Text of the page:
Annika Angelo participated in the Pan American International Powerlifting Competition held on July 6th in Orlando, Florida as a member of the United States National Team. Unlike the open class category, which usually has participation by any adult who wants to enter, the junior and sub-junior classes, where Annika lifted, were by invitation only. Each of those classes had eight lifters, one for each weight division. Annika, however, was asked to lift in the 114 pound class along with another girl rather than have a lifter in one of the other weight classes as the USA team believed having Annika on their team would be a greater asset.
In powerlifting, there are three types of lifts, including squat, bench press, and deadlift, and this competition was no different. Participants were given three attempts at each type of lift. The largest amount lifted counted toward their total.
At the competition, Annika made six of her nine lifts and lifted a total of 766 pounds. She placed second in her weight class with her teammate placing first. Her team placed first out of all the countries that lifted. Looking at the numbers, she had the eighth best overall bench in the women's equipped category (counting all ages), had the best sub-junior girl bench total, and the second best bench between both sub-junior and junior girls.
Annika, coached by Steve & Jan Mealman, followed a dedicated path to reach her goal, and it was not always easy. She has continued on an upward trend since her first squat workout four years ago. "She hyperventilated, couldn't breath, cried; I think she thought she was going to die," Steve recalled. "But here she is today lifting on the Sub Junior National team."
Steve continued, "Annika worked hard her first three years of lifting, making it to State and Nationals each year, but she wanted more her senior year. She set high goals for herself. I told her in order to get to those goals she would need to lift all year long." And lift she did. According to Steve, they trained from September 2015 to July 2017, including vacations like Thanksgiving, Christmas, and spring & summer breaks. Annika dedicated herself to her goal, lifting eight to ten hours per week.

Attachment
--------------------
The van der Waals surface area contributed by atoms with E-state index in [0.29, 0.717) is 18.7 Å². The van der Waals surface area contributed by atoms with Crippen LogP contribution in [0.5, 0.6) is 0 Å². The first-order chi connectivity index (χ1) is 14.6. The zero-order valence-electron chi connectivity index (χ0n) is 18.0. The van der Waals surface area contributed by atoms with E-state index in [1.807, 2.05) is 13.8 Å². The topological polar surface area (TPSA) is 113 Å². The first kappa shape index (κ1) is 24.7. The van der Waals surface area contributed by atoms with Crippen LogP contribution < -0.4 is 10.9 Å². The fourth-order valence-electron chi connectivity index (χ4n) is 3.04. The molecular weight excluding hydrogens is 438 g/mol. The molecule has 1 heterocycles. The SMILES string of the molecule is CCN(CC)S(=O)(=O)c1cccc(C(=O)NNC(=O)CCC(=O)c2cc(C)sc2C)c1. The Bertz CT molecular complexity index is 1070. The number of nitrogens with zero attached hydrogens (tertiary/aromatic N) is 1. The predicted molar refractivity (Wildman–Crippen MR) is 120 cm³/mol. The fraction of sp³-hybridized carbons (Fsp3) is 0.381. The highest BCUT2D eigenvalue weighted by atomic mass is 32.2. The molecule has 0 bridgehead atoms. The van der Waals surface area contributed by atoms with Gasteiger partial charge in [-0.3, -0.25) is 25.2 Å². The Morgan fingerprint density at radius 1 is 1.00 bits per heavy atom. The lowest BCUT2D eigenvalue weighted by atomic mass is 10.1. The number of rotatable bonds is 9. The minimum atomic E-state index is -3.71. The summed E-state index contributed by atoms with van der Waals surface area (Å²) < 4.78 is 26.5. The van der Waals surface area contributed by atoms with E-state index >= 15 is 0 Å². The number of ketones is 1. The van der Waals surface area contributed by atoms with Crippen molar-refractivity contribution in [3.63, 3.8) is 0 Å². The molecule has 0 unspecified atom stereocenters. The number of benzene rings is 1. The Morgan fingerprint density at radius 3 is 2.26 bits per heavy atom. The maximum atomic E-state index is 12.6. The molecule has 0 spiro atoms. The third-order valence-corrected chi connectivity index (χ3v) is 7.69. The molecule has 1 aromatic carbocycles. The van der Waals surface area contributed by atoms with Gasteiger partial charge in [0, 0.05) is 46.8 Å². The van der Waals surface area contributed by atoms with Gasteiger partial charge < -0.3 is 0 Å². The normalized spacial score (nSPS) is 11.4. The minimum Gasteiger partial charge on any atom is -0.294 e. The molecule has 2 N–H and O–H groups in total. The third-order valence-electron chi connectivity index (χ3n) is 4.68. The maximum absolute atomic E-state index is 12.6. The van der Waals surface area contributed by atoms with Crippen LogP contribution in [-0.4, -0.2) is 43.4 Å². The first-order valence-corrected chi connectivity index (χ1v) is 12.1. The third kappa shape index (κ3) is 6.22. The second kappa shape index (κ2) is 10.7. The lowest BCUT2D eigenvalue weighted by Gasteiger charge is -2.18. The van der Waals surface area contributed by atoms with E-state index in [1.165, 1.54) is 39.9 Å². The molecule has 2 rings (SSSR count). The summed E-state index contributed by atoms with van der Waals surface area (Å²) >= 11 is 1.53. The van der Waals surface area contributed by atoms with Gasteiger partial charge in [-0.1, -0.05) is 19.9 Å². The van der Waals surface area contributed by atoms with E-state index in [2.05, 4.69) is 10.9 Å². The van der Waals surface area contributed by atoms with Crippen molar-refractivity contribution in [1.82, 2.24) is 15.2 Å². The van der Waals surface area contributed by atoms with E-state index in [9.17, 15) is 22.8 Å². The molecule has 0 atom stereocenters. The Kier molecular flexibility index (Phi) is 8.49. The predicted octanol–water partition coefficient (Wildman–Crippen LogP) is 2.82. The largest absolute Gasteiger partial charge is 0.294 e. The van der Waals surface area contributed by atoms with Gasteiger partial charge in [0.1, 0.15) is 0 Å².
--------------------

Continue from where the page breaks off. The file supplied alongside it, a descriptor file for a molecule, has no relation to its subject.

It wasn't the long hours that Annika found to be the hardest aspect, though. "The hardest part of the training process was losing the weight to compete. However, I learned a lot about diet and nutrition from the process, and I'll definitely be taking that with me to college."
Aside from diet and nutrition, Annika learned that a small community often comes together to support their own. "The powerlifting team is a family. Everyone supports and encourages each other to do our best. I've been blessed to have these coaches and teammates in my life. The support from the community was humbling, from monetary to simply coming up and congratulating me. This year the Loggers really pulled through in sports, from regional and sectional champs to advancing to state in various sports, and I'm proud to contribute to that," Annika said.
One member of her powerlifting family was Kenzie Svoboda, Annika's lifting partner this year. "Every week Kenzie was an important part of Annika's success," Steve noted.
"Often lifters from here might make it to State and possibly to Nationals but only with dedication, drive, and good coaching," Annika’s mother, Luanne, mentioned. "Almost every student athlete going to the national level has not just a team coach but a personal trainer and a nutritionist. Annika didn't have that luxury. She did, however, have coaches who believed in her and teammates that pushed her to be her best. While Annika was the one lifting out there on the platform, her coaches put in a lot of time and dedication and extreme belief into Annika. They were there not just for the good times but for the bad ones," Luanne shared with appreciation.
"The best part is lifting with the team and watching everyone achieve what they believed was impossible," Annika shared. "You get to know the girls and develop bonds that will last. I especially enjoy traveling the country for lifting at meets. I've made so many friends from all over Wisconsin. The main thing I see at meets is how everyone is friendly and encouraging, even if you're their competition."
According to Steve, Annika did her part to encourage others, as well. "Annika was a pleasure to coach. She always did everything we asked of her. She pushed herself and her work ethic was a good example to the other lifters, but even more, she is great at encouraging others to push to be their best."
Steve's most prideful coaching moment was Annika getting her third bench try at her last national meet in Scranton, Pennsylvania. Annika explained that she had almost bombed out, meaning she was almost unable to complete three lifts in either squat, bench, or deadlift at a meet. "However, I ended up completing all three of my benches at the NAPF meet, giving me a 198 pound bench. It was an amazing feeling lifting that last bench and making a comeback!" With pride in his prodigy, Steve added, "She then followed up with her 200 pound bench at the Pan American meet!"
There is no need to wonder if Annika regrets the sacrifices she had to make to achieve her powerlifting goals. "I would do it again in a heartbeat!" Annika exclaimed. She will be continuing on with lifting at UW-Eau Claire where she will enter collegiate meets with the team there. "Powerlifting has been an important part of my life, and I can't imagine living without it," she summarized.
Annika and her family would like to extend a special thank you to all who supported Annika financially through generous donations, physically by being there, and emotionally by sending messages and prayers.
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